trafficking is classified as a Class B felony,172 which imposes a
prison sentence not to exceed twenty-five years173 and “a fine not to
exceed five thousand dollars or double the amount of the defendant’s
gain from the commission of the crime.”174 However, this criminal
state statutory provision is not close to the high level of punishment
that is imposed by the federal TVPA, which provides for a maximum
sentence of life imprisonment depending on the age of the victim.175
Additionally, as is discussed later in this article, New York does not
have a statutory provision for asset forfeiture.
iii. Identification of victims
Domestic minor sex trafficking victims are “notoriously hard
to identify.”176 These children often do not self-identify as victims
due to fear of psychological abuse by the trafficker and the existence
of trauma bonds that are developed during the process of
victimization.177 In addition to the lack of self-identification among
this population of children due to the effects of “pimp-control,” these
children also face immense shame and stigma, which makes them
“hesitant to reveal their participation in these markets.”178 An
additional obstacle is that service providers who are not already
working with domestic minor sex trafficking victims, including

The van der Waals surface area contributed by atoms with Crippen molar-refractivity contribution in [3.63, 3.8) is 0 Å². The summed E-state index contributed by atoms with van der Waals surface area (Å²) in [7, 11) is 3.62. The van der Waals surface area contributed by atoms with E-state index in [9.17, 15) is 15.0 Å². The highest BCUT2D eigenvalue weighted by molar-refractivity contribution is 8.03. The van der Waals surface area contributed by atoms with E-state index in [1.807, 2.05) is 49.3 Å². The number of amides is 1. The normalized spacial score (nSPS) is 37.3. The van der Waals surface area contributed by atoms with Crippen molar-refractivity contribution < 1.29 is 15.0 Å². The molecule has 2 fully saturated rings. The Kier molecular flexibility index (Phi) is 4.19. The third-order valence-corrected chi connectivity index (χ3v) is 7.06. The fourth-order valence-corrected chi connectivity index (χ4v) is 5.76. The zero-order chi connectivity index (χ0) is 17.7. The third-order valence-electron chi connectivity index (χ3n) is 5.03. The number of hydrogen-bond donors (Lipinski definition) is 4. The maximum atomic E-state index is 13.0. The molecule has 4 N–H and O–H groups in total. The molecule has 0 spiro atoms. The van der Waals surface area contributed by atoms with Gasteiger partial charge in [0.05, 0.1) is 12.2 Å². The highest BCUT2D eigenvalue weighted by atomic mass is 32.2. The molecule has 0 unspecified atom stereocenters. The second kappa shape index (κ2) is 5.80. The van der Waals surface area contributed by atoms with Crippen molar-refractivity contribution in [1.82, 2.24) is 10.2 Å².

doctors, are cautious to identify children as victims of trafficking
primarily because they are unaware of the available treatment and
“As a result of these and other factors that keep the problem
hidden, many trafficked youth who come into contact with service
providers and the legal system do so under cover of a variety of
issues other than sex trafficking.”180 In New York, these issues
172 N. Y. PENAL LAW § 230.34.
173 N. Y. PENAL LAW § 70.00(2)(b) (McKinney 2013).
174 N. Y. PENAL LAW § 80.00(1) (McKinney 2013).
175 See TRAFFICKING IN PERSONS REPORT, supra note 7, at 361; see also 18
U.S.C.A. § 1591(b)(1), (2) (West 2013) (outlining the federal sentencing provisions
for sex trafficking of a minor).
176 See HINES & HOCHMAN, supra note 129, at 8.
177 See SMITH ET AL., supra note 12, at 41.
178 See HINES & HOCHMAN, supra note 129, at 8.
179 Id. at 9.